Knowing diabetes risk years ahead could mean targeted prevention, lower costs: study

·1 min read

A new study suggests type 2 diabetes can be predicted years in advance by a machine learning model that can scour and analyze routinely collected health data for a variety of risk factors.

Lead author Laura Rosella, a scientist at the non-profit research group I-C-E-S, says researchers looked at health information as well as social and demographic data from a random sample of nearly 1.7 million residents in Ontario between 2006 and 2016.

The machine learning model considered variables including high blood pressure and body mass index to predict who was at highest risk of developing type 2 diabetes five years later.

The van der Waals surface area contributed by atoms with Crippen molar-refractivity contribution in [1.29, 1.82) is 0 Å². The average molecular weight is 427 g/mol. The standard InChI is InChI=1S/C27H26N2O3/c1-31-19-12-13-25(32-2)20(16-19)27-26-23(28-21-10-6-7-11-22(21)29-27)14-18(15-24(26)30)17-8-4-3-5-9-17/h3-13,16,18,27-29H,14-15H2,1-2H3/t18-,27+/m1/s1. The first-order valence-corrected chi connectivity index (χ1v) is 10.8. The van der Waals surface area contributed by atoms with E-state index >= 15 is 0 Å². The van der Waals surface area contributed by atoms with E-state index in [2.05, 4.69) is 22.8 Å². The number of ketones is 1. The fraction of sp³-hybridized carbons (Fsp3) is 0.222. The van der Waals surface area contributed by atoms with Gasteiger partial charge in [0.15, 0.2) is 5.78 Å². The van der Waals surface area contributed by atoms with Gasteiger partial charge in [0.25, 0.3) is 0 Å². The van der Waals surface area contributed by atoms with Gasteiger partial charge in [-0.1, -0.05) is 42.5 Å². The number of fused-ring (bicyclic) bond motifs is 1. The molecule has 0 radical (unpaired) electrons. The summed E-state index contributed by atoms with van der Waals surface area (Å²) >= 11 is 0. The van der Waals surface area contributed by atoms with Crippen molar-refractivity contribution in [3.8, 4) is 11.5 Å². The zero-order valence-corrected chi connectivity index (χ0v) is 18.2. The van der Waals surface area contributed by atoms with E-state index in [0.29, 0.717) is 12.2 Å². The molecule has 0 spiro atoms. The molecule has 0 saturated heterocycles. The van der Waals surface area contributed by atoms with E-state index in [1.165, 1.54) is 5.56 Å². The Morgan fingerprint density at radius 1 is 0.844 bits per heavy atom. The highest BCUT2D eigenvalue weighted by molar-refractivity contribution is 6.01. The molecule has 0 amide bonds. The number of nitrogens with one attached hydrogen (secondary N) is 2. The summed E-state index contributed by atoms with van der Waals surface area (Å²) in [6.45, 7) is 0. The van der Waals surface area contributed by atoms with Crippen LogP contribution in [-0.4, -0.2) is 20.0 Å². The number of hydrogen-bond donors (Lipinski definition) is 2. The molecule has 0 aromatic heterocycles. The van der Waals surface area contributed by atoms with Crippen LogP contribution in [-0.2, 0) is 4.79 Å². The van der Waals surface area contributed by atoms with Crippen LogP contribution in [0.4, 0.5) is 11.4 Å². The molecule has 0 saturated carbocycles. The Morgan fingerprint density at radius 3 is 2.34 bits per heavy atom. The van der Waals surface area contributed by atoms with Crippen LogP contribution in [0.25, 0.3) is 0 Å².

It turned out to be 80 per cent accurate, finding very high-risk patients to be 58-years-old on average, including a greater proportion of immigrants, and people who were more likely to live in neighbourhoods with lower incomes and higher unemployment.

The goal of the study was not to guide individual treatment.

Researchers say the data can help develop targeted population-wide strategies to reduce disease prevalence among high risk groups, ease the burden on the health-care system and save millions of dollars in costs related to diabetes.

The study was published Tuesday in the journal JAMA Network Open.

This report by The Canadian Press was first published May 25, 2021.

Camille Bains, The Canadian Press

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